Speech on Janmashtami

It is an honour for me to address you all today on the auspicious anniversary of Janmashtami. This festival honour the birth of Lord Krishna, an avatar of Lord Vishnu who is venerated as a symbol of love, compassion, and righteousness. It is observed with zeal and fervour throughout the length and width of our wonderful nation.

India is a festival-rich nation. In India, numerous festivals are observed. It seems like there is a festival every single week. Of all the festivals, Krishna Janmashtami is one of the few with a very high level of significance and importance. Krishna Janmashtami causes a progressive mental image of Lord Krishna to emerge in our heads. Krishna Janmashtami is clearly associated with the birth of Lord Krishna based just on the phrases.

The Hindu god Krishna, who is an avatar of Lord Vishnu, was born on the day of the festival known as Janmashtami, which is often observed in August. The Ashtami, or eighth day of Krishna Paksha, is the day when the festival is observed. Hindus and Lord Krishna’s devotees all across the world celebrate this holiday with delight. It is a celebration that fosters comradery and promotes peace and love. Lord Krishna came into existence for a specific reason. His parents are Devki and Vasudev. Due to Kansa’s imprisonment of Devki and Vasudev, he was born in a prison. The world saw the beginnings of divine might during the birth of Lord Krishna. To ensure Krishna’s protection, Vasudev gave the infant to his buddy Nand. Kansa was a harsh, nasty monarch who desired to murder the son of his own sister. Vasudev donated his kid to Nand in exchange for rescuing Krishna from Kansa. Nand and Yashoda were the parents who raised Lord Krishna.

Nearly the entire country of India celebrates Krishna Janmashtami. But only a few states observe this occasion with greater fervour. The states of Mathura and Vrindavan in particular are the rightful owners of this festival. However, it is also observed in a few other Indian states, including Bihar, Kerala, Tamil Nadu, Gujarat, West Bengal, Odisha, Madhya Pradesh, Assam, Manipur, Maharashtra, Karnataka, and Uttar Pradesh, where a sizable Vaishnavite population resides.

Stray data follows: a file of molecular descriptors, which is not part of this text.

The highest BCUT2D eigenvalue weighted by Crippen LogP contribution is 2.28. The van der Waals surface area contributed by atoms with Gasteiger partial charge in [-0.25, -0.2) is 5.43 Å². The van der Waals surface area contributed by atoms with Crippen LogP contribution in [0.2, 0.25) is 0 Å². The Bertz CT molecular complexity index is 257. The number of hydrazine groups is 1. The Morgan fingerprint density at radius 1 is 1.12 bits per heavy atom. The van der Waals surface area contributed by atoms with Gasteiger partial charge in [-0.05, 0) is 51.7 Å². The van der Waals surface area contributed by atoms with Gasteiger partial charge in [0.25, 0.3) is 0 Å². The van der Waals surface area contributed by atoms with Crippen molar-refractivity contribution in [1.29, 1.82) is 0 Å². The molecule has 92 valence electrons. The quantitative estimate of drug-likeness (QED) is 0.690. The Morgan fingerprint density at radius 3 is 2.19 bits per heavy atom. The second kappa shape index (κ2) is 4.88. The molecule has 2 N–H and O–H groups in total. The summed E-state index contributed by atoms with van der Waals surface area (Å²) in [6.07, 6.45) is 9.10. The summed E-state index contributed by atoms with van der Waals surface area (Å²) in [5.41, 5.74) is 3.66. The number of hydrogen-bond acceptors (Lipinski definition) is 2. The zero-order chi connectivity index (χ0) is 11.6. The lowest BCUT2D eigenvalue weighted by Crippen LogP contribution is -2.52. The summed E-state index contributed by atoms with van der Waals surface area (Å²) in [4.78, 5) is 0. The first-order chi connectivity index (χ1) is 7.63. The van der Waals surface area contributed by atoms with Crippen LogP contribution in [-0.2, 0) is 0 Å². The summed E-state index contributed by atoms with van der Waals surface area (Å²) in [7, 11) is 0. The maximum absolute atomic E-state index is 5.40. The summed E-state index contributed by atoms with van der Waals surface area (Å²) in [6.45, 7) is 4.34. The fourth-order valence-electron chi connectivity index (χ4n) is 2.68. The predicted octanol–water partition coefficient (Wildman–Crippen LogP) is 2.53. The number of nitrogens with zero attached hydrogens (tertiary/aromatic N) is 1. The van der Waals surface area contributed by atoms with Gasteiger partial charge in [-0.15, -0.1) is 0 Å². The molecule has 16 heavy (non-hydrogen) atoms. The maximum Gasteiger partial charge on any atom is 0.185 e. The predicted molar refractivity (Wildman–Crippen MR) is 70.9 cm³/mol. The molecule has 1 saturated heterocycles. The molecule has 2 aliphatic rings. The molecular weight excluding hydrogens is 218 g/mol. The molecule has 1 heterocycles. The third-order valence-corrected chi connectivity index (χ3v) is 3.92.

People celebrate this holiday in a variety of ways to make it more enthusiastic and cheerful. They observe a daylong fast in observance of the festival, and at night they prepare some sweet foods as a sacrifice to Lord Sri Krishna. Additionally, they visit the temple and offer prayers to Lord Krishna in an effort to win his favour and gain his blessings. A select few of the most important Krishna temples also sponsor Bhagavad Gita or Bhagavata Purana narrators. A few people also hold competitions called “matki phod,” in which contestants must shatter a matki (a pot) full of curd that has been hung at a great height and consume the contents. This is carried out because Makhan was a favourite of Lord Sri Krishna, according to Hindu tradition. People perform dance in many different settings. Additionally, they perform ‘Raas Leela’, or plays and dramas. People work very hard to make this occasion even more attractively celebrated.

Janmashtami inspires us to believe in good acts and celebrates a day of joy and happiness in which good prevails over evil. It serves to remind us to oppose evil and uphold justice in our lives. The secret to living a successful and happy life is adhering to Lord Krishna’s teachings and instructions.

Let us remember the divine essence of Lord Krishna’s birth and the lesson he gave to humanity as we observe Janmashtami. May this holiday infuse our hearts with love, sympathy, and a sense of community.

I’m grateful


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